When three blue collar acquaintances come across millions of dollars in lost cash they make a plan to keep their find from the authorities but find complications and mistrust weaving its way into their plan.
Three diverse characters, for the most part intellectually challenged, find a deserted plane with a bag full of millions of dollars inside. They devise a simple plan to keep the money if no-one claims it. Ofcourse, nothing turns out simple... Written by
Many of the props used in the film were local items: for example the feed store calendar (used in the scene "Are you mean to tell me that there were five weeks last month?") is the State Bank of Delano anniversary calendar (current at the time of filming) which featured photos of historic buildings (some torn down) in the town (and town's past), hence its rustic addition of the prop to the feed store. See more »
When the money is burned in the fireplace, you can see that some of the bills say "motion picture use only". See more »
When I was still just a kid, I remember my father telling me what he thought that it took for a man to be happy. Simple things, really. A wife he loves, a decent job, friends and neighbors who like and respect him. And for a while there, without hardly even realizing it, I had all that. I was a happy man.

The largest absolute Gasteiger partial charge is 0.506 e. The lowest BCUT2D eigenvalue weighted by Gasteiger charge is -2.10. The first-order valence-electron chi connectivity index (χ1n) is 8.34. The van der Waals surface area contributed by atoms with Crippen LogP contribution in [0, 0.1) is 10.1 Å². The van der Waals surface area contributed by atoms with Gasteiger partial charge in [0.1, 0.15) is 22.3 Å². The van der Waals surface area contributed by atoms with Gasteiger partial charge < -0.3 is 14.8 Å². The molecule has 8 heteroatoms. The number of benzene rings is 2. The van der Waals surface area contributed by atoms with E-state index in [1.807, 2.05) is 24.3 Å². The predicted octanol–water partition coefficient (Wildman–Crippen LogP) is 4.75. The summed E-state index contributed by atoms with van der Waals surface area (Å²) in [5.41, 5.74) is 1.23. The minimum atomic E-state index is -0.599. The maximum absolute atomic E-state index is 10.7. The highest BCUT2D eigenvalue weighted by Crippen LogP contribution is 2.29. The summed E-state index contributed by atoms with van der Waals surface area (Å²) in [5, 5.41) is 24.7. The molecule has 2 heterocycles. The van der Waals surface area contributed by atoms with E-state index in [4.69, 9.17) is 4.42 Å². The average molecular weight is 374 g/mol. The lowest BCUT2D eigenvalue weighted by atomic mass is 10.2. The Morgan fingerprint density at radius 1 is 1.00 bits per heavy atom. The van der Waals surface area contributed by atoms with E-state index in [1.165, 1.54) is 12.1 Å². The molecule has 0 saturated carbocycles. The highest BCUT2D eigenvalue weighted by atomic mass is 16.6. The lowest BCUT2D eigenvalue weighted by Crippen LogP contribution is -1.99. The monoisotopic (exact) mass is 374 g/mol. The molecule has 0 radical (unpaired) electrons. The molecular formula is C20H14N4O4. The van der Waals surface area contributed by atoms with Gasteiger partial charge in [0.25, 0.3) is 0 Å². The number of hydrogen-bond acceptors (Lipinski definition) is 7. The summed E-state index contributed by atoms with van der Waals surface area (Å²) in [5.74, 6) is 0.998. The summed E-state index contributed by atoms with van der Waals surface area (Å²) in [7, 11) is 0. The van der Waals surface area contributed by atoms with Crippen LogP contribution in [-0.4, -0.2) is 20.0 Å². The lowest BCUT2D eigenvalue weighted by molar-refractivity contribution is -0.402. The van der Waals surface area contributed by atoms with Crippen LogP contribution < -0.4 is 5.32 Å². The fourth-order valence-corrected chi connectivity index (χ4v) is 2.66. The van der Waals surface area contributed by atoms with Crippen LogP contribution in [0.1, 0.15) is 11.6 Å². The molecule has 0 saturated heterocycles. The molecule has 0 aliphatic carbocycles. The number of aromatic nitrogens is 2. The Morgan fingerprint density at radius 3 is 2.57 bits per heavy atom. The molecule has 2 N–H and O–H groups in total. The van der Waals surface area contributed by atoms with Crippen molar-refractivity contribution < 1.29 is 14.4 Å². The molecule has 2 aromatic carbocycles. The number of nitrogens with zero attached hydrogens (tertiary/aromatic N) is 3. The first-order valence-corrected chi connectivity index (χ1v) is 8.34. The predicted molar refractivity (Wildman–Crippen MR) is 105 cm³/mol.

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Say what you will about him, like him or hate him, you gotta admit that Raimi knows the craft. Here, he puts Hitchcock's methods to good use, decades after the master died, and creates amounts of suspense that honor his memory. The tension is thick and impossible to ignore. This is exciting and engaging, and it's completely realistic, down to earth and human, to boot. The pace is spot-on, this never outruns the viewer, in spite of being fast and tight, and so much of the relationships and past being told to us through hints, the behaviour and how situations evolve. More thrillers should be like this. This also qualifies as noir and drama. The acting is beyond reproach, there's not a single performance that is lacking, and I'd say Paxton does pretty good in a lead role. Kudos to Thornton for not turning his part into a caricature. The writing is excellent. I have not read the novel, but I would like to do so. I understand that this isn't entirely as brutal as the book, though it is disturbing, and, at times, violent. The cinematography and editing are incredible. There is some strong language in this. The story is magnificent, and develops so well throughout. Thank you, Sam, for making an effort, for not just going for the lowest common denominator, and for understanding that it was the build-up - not purely the plot twist at the end - that made Alfred, and his films, such treasure. The DVD holds a theatrical trailer. I recommend this to any fan of the director and/or anyone else who helped create it. 8/10
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